The 98-picogram weakling: Crop Defense and Algae

February 18, 2015 |

algae-atlasWe now can grow algae, dewater it, harvest it, and process it on an industrial scale into dozens of useful everyday fuels, chemicals, food ingredients and materials.

But can we keep it alive?

What have we learned about keeping algae safe from predators, competitors, parasites and disease?

Poor algae. It’s been programmed by Nature, likes some sports teams we know, to be on the losing side of almost every competition. It’s the bottom of the food chain, like the bunny served up in a fixed boxing match who was always destined to be defeated. Algae is the 98-pound weakling of the evolutionary beach — someone is always kicking sand in its face.

Until now, that’s been a good thing. Nature’s way of keeping algae weak has been good news for the plankton that graze on it, and good in turn for all the animals farther up the food chain, the critters who eat plankton, the fish who eat the critters, the birds who eat the fish, and all the way up to humans at the top of the predatory pyramid.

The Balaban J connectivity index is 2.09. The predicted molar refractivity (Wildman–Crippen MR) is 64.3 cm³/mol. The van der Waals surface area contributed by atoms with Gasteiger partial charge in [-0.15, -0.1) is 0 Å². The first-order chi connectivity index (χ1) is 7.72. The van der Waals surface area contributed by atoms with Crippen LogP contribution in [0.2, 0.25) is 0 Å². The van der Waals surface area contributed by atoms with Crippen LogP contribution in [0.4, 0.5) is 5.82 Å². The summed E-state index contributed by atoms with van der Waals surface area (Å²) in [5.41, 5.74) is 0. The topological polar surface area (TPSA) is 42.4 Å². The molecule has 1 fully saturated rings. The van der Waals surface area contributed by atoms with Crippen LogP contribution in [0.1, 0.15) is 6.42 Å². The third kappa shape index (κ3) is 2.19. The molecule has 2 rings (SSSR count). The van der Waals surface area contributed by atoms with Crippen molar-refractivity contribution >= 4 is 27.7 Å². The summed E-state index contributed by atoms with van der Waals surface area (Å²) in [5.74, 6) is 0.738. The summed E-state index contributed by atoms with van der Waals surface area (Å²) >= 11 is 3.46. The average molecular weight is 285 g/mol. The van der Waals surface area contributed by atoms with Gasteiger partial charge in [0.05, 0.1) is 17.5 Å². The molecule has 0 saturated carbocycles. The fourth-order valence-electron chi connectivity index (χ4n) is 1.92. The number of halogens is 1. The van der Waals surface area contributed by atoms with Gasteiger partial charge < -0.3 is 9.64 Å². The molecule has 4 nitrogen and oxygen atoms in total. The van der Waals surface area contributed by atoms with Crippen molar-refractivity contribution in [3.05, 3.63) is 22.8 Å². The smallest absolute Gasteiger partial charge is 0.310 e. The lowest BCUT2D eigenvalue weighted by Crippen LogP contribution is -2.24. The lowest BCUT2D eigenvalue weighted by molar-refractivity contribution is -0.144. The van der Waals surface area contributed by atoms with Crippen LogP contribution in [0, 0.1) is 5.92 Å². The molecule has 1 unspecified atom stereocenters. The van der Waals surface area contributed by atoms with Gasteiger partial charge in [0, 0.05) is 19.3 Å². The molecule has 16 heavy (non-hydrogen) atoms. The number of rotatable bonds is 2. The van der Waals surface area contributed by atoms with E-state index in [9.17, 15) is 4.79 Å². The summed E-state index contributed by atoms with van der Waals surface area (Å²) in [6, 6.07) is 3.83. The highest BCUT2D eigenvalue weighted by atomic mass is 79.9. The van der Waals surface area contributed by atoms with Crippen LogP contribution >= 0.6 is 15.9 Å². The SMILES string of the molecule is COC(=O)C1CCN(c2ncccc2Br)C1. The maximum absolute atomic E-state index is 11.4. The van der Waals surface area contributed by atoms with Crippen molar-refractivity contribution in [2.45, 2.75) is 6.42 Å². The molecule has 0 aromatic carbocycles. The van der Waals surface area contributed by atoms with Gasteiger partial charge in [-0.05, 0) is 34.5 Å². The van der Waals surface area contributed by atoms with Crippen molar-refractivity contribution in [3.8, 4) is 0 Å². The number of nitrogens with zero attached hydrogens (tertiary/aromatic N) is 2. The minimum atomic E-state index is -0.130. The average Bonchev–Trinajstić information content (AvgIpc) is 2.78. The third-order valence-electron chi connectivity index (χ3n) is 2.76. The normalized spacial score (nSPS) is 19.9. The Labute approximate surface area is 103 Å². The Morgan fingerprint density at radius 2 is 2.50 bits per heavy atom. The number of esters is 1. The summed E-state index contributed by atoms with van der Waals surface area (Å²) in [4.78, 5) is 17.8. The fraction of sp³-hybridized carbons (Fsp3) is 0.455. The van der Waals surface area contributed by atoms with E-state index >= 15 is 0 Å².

In the end, we’ve all been provided with an indirect way to consume food made from the abundant CO2, water and sunlight around us, without the inefficient limitations placed on our size by the pesky requirement to do the conversion ourselves. We omnivores just munch all the fats, carbs and proteins that are densely stored up in plants and animals — and much of the credit for the menu ought to begin with algae.

Lately, though, in our never-ending quest for higher energy efficiencies, cheaper foods, and land intensification — more and more attention has come back to algae. After all, they are a productivity monster — in some cases a population can double its mass in under one day. Plus, it uses just about the three most abundant materials here on Planet Dearth — free sunlight, (in most cases) saltwater or non-potables, and the dread atmospheric CO2.